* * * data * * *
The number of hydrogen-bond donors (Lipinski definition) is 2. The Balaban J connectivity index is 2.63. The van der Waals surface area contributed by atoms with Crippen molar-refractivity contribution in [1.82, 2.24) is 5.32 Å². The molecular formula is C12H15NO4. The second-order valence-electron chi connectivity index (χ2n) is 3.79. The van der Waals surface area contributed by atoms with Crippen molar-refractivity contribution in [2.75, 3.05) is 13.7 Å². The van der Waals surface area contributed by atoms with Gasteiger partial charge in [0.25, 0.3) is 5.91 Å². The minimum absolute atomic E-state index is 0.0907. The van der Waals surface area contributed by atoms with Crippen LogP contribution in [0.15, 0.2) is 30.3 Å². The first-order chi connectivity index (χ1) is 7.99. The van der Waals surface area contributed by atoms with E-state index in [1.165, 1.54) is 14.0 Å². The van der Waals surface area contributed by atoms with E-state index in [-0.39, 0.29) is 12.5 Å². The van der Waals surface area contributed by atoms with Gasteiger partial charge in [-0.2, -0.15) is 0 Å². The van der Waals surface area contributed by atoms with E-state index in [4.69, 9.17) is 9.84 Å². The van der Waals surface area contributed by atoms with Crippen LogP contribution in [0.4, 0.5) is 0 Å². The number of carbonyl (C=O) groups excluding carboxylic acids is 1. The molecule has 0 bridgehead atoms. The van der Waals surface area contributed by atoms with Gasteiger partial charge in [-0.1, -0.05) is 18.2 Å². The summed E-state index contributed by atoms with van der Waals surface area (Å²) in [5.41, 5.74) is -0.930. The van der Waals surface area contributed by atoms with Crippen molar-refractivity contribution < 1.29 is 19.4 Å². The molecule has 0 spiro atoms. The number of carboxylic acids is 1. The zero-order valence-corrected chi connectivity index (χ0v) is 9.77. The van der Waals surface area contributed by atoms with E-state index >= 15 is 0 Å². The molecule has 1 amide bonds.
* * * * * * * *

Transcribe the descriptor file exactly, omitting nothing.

The number of hydrogen-bond donors (Lipinski definition) is 2. The Balaban J connectivity index is 2.63. The van der Waals surface area contributed by atoms with Crippen molar-refractivity contribution in [1.82, 2.24) is 5.32 Å². The molecular formula is C12H15NO4. The second-order valence-electron chi connectivity index (χ2n) is 3.79. The van der Waals surface area contributed by atoms with Crippen molar-refractivity contribution in [2.75, 3.05) is 13.7 Å². The van der Waals surface area contributed by atoms with Gasteiger partial charge in [0.25, 0.3) is 5.91 Å². The minimum absolute atomic E-state index is 0.0907. The van der Waals surface area contributed by atoms with Crippen LogP contribution in [0.15, 0.2) is 30.3 Å². The first-order chi connectivity index (χ1) is 7.99. The van der Waals surface area contributed by atoms with E-state index in [1.165, 1.54) is 14.0 Å². The van der Waals surface area contributed by atoms with E-state index in [-0.39, 0.29) is 12.5 Å². The van der Waals surface area contributed by atoms with Gasteiger partial charge in [-0.2, -0.15) is 0 Å². The van der Waals surface area contributed by atoms with E-state index in [4.69, 9.17) is 9.84 Å². The van der Waals surface area contributed by atoms with Crippen LogP contribution in [0.4, 0.5) is 0 Å². The number of carbonyl (C=O) groups excluding carboxylic acids is 1. The molecule has 0 bridgehead atoms. The van der Waals surface area contributed by atoms with Gasteiger partial charge in [-0.1, -0.05) is 18.2 Å². The summed E-state index contributed by atoms with van der Waals surface area (Å²) in [5.41, 5.74) is -0.930. The van der Waals surface area contributed by atoms with Crippen molar-refractivity contribution < 1.29 is 19.4 Å². The molecule has 0 spiro atoms. The number of carboxylic acids is 1. The zero-order valence-corrected chi connectivity index (χ0v) is 9.77. The van der Waals surface area contributed by atoms with E-state index >= 15 is 0 Å². The molecule has 1 amide bonds.